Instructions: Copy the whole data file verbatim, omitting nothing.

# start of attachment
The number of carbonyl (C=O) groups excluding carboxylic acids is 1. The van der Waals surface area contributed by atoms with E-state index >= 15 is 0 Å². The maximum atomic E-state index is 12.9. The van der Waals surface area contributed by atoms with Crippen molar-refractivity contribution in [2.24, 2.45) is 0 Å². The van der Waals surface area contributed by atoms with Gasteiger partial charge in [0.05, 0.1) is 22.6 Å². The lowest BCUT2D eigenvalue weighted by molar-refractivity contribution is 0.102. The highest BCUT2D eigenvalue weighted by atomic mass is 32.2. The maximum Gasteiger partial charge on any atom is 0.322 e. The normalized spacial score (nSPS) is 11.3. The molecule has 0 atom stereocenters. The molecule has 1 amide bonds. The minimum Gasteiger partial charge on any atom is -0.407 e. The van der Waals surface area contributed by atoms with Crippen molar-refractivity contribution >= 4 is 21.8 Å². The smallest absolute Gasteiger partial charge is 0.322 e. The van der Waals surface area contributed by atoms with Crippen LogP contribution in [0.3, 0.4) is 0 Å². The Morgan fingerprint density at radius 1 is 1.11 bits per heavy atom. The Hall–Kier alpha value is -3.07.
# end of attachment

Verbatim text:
The number of carbonyl (C=O) groups excluding carboxylic acids is 1. The van der Waals surface area contributed by atoms with E-state index >= 15 is 0 Å². The maximum atomic E-state index is 12.9. The van der Waals surface area contributed by atoms with Crippen molar-refractivity contribution in [2.24, 2.45) is 0 Å². The van der Waals surface area contributed by atoms with Gasteiger partial charge in [0.05, 0.1) is 22.6 Å². The lowest BCUT2D eigenvalue weighted by molar-refractivity contribution is 0.102. The highest BCUT2D eigenvalue weighted by atomic mass is 32.2. The maximum Gasteiger partial charge on any atom is 0.322 e. The normalized spacial score (nSPS) is 11.3. The molecule has 0 atom stereocenters. The molecule has 1 amide bonds. The minimum Gasteiger partial charge on any atom is -0.407 e. The van der Waals surface area contributed by atoms with Crippen molar-refractivity contribution >= 4 is 21.8 Å². The smallest absolute Gasteiger partial charge is 0.322 e. The van der Waals surface area contributed by atoms with Crippen LogP contribution in [0.3, 0.4) is 0 Å². The Morgan fingerprint density at radius 1 is 1.11 bits per heavy atom. The Hall–Kier alpha value is -3.07.